To say that their efforts have been an abject failure is certainly an understatement. The Western powers have spent a great deal of time and money on this ongoing military effort, including building a missile defense system in countries adjacent to Russia; but that's been an ill-conceived plan right from the start as Russia shows no signs whatsoever of being dominated by anyone including NATO.
Now we see that conditions in this region are slowly but surely changing. Ukraine was a flashpoint but it appears that neither side in this potential confrontation wants to stoke the fires of war, in particular, the Europeans. It's becoming evident that they are tired of these constant confrontations with Russia and they are growing weary with being subservient to the U.S. and having to dance to the tune that the U.S. military establishment plays.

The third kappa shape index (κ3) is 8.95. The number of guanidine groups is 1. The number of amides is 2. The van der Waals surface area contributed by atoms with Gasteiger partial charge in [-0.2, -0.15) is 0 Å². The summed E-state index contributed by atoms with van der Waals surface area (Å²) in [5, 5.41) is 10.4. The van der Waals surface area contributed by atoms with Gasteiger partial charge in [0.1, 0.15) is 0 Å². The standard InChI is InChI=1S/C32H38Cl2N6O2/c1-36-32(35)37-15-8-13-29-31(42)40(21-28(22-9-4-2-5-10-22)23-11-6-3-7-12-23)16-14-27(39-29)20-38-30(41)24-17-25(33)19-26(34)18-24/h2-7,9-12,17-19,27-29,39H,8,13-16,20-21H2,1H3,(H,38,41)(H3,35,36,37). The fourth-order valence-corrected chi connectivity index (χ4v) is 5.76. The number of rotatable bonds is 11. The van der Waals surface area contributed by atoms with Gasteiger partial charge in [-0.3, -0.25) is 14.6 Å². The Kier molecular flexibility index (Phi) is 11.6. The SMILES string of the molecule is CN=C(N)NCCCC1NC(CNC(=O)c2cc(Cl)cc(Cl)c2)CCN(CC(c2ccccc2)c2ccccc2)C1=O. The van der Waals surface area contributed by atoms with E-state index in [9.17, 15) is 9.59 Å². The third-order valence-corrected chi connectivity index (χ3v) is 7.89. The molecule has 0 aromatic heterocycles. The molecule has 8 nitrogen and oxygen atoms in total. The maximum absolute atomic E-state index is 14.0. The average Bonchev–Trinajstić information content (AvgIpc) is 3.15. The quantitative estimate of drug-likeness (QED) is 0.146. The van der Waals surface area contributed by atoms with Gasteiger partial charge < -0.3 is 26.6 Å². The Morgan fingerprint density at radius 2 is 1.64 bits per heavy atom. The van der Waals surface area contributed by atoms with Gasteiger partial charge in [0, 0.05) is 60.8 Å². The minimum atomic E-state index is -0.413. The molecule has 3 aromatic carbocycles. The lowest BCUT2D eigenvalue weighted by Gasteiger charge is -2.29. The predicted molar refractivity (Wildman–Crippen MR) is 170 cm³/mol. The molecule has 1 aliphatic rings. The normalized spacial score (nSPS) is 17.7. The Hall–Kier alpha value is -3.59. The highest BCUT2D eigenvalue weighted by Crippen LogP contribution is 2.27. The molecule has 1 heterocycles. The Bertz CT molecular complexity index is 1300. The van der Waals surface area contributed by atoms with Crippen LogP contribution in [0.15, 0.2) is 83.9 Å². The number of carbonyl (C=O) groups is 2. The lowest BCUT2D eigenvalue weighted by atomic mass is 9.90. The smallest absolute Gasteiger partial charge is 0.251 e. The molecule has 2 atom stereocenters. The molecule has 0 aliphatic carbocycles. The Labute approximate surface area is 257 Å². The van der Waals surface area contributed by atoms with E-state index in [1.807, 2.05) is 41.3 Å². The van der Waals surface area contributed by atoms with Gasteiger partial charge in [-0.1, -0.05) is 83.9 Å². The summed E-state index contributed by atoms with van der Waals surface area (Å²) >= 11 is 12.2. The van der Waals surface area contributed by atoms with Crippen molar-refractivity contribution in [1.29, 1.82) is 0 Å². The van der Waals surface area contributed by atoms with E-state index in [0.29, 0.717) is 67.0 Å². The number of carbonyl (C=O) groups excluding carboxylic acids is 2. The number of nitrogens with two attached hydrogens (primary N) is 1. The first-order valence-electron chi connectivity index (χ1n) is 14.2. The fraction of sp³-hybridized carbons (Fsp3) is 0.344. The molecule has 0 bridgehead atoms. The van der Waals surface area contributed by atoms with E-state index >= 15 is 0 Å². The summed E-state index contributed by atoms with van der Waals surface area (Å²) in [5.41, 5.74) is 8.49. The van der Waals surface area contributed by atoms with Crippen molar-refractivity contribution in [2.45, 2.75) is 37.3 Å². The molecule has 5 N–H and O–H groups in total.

What is in the making is something that could represent one of these seismic shifts. It has a tremendous potential to create new and exciting economic opportunities and a plethora of new trade agreements for the many nations involved and it could, conceivably, dramatically alter the geopolitical alliances in this region.
China is the power that will fuel these efforts. However Russia, now closely aligned with it, will play an important role because of its substantial influence over many countries that are likely to be involved. Russia, already with a very large trading relationship with European countries, could see a significant increase in trade, together with the building of relationships and trust with the European countries as these ambitious plans are placed into effect.